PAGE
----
Palestinian President Mahmoud Abbas's Fatah movement said on Sunday it had cancelled a commemoration rally planned in Gaza for its late leader Yasser Arafat, in another setback to a unity pact with the territory's Islamist Hamas rulers.
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Two days after explosions rocked houses of Fatah leaders in Gaza, the group said it had to call off Tuesday's event after Hamas and security services loyal to it said they would not be able to secure the rally.
The cancellation was another sign of tension between the two movements, which agreed on a unity pact in April in an effort to overcome deep political rifts that led to a brief civil war in 2007, when Hamas fighters seized Gaza from Fatah.
Fatah official Zakaria al-Agha said in a news conference the notice given by the Gaza Interior Ministry that it would not be able to provide security at the rally contradicted the reconciliation agreement.
"We warn against possible repercussions on the Palestinian internal situation because of this position and we hold Hamas responsible for any negative impact," Agha said.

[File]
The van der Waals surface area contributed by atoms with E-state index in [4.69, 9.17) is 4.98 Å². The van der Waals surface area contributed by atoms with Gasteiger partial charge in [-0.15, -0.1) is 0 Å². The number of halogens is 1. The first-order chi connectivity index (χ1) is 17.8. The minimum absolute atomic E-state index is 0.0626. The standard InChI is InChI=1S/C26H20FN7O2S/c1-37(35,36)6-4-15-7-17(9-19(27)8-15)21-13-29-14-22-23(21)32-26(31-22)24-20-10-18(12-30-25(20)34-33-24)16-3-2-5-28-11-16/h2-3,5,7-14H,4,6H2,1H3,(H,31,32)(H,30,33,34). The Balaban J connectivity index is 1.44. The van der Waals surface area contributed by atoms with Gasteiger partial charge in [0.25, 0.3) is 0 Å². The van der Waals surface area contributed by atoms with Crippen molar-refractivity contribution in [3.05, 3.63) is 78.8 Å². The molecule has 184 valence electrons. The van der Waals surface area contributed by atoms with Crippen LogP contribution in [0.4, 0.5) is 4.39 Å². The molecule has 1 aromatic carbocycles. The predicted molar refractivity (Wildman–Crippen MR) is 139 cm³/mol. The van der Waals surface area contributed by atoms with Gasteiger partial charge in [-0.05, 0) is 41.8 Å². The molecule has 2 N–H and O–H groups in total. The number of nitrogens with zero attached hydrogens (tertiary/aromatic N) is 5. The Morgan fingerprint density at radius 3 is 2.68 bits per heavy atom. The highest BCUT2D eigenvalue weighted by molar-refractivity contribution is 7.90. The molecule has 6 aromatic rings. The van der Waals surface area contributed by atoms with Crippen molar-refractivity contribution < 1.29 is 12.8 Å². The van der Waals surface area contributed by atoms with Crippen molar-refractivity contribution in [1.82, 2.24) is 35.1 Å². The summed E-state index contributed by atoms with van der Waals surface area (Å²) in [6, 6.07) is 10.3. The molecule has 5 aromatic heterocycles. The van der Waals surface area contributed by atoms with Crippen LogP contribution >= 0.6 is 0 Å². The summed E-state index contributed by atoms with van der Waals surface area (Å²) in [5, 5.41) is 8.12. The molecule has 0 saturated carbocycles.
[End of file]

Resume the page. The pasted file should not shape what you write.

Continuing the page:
Hamas spokesman Sami Abu Zuhri said the group was surprised by Fatah's decision to cancel the event, calling it an internal Fatah affair. Eyad al-Bozom, spokesman of the Gaza Interior Ministry, said the newly established Palestinian unity government has ignored basic needs of Gaza's security forces.
The rally, on the 10th anniversary of Arafat's mysterious death, was expected to draw a crowd of hundreds of thousands.
The official cause of Arafat's death, in a French hospital, was a massive stroke, but doctors said at the time they were unable to determine the origin of his illness. Many Palestinians believe Israel killed him.
Tension between Fatah and Hamas has hampered efforts to rebuild Gaza after a July-August war with Israel in which more than 2,100 Palestinians and more than 70 Israelis were killed.
On Friday, 15 explosions targeted houses and cars of several senior Fatah officials and warning notes threatened further attacks should they go ahead with the rally.
It was not clear who carried out Friday's attacks, but a letter left at the scene of one of the blasts, which caused no casualties, was signed in the name of Islamic State.
Fatah sources said they doubted the letter was authentic and Hamas, which dominates the Gaza Strip, vowed it would hunt down the attackers.